Random Thoughts: Can BlackBerry Catch Apple?
The smartphone wars heat up with the launch of the BB10.
Smartphones are all the rage today with the release of the BlackBerry (NASDAQ:RIMM) BB10, and you have to appreciate the symmetry.
The "easy" trade we flagged in the fall was to buy the stock into the launch—which worked to the tune of 200%--and the easy trade the other way was to sell the news, as we posited Monday morning. The stock is now down 20% since we posted the latter article, so accept it for what it is—the ways and means of Wall Street.
A few random thoughts, if I may.
First, note the symmetry between the Apple (NASDAQ:AAPL) November top-tick at $700, which correlated perfectly—to the day!—with the RIMM bottom-tick at six and change.
Could it be a pure coincidence? Perhaps, but its nucking futz nonetheless.
The second—and sure to be unpopular—observation is the Head & Shoulders pattern in Apple, which "works" through a pure technical lens, to $360 (don't shoot the messenger). I'm not piling on after a 35% decline—I currently have no position—but we strive to see both sides in the 'Ville and now you do. (For a great read on Apple, read Jeff Cooper’s vibes here.)
One final note: Once the traders get shaken out of RIMM (both ways), I believe the BB10 will continue to impress those who left the device for dead and it will claw back share, both on the enterprise and consumer side; in fact, one of the cooler features of the phone is the ability to toggle between personal and professional endeavors with a firewall separating the experiences, which is sure to excite the enterprise IT folks.
Expectations are obviously much higher now than where they were when the stock was at six, so keep some loose grips if you're playing with a longer-term horizon. That said, I’ve held this puppy and can honestly say that it looks and feels like an iPhone 29…with a better Web experience.
I'm close to the company—in full disclosure, MV has a relationship with it—but my opinion has never been, nor will ever be, for sale. If I didn't believe in the brand and, in this case, the operating system, I wouldn't risk my name or word and THAT is a true story. (Note: The same holds true for eSignal; I’m not just their spokesman, I’m a client!)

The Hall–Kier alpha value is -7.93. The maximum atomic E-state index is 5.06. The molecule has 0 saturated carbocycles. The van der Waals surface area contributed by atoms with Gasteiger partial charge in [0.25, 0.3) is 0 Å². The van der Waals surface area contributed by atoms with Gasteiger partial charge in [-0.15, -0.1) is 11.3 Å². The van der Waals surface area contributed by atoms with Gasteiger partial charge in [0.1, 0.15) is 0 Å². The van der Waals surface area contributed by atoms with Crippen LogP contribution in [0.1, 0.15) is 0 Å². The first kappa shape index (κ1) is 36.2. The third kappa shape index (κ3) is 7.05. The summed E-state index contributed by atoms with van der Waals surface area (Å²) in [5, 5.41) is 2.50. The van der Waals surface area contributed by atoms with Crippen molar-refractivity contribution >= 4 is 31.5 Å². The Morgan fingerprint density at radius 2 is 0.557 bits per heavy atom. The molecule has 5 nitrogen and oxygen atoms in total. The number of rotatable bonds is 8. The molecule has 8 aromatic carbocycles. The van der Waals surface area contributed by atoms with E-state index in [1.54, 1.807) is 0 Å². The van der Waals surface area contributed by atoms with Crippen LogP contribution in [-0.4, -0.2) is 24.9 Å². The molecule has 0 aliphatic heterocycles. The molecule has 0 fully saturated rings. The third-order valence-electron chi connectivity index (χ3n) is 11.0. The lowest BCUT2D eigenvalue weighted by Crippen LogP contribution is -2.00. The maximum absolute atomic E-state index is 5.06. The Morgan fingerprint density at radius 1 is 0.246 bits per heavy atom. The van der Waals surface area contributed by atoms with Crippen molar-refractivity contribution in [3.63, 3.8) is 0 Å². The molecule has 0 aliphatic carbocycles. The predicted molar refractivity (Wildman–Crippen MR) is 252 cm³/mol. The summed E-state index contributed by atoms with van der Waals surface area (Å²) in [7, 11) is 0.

- Hoofy and Boo chewed through The Bull-Bear Debate yesterday, lest you missed it. See both sides; always see both sides.
- The trannies—or, transportation stocks—broke out of a consolidation pattern and popped 20% since mid-November. I bring this to your attention as they’re showing some nascent signs of exhaustion. Keep half an eye peeled to the TRAN 5500 level per the chart below as that is the first tangible support (5% below current levels per the chart below).
- S&P 1500 is too crowded for my liking; I prefer a pop (to S&P 1520?) before a drop.
- I'm long Facebook (NASDAQ:FB) puts with a tight stop on the other side of the potential double top at $33. My trading price target? There's support at $28, so in and around there. As always, the MV professors will update our risk on the real-time Buzz & Banter (Click here for a free trial.)
- The financials are mixed today but keep an eye on BKX (INDEXDJX:BKX) 53 as that's nice and tight support—or future resistance, if breached. As go the piggies, so goes the poke.
- There's an emerging consensus that price action and fundamentals have become increasingly disconnected (thank you Uncle Sam!), which would explain the uptick in technical chatter across the trading and media universe. Personally, I believe our forward path will be dictated by the other two metrics: Structural and Psychology, and not necessarily in that order.
- Finally, I’ll be speaking at The Social Mood Conference on April 13 in Atlanta. It should be very informative and I look forward to again shaking Robert Prechter’s hand.
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Todd Harrison is the founder and Chief Executive Officer of Minyanville. Prior to his current role, Mr. Harrison was President and head trader at a $400 million dollar New York-based hedge fund. Todd welcomes your comments and/or feedback at firstname.lastname@example.org.
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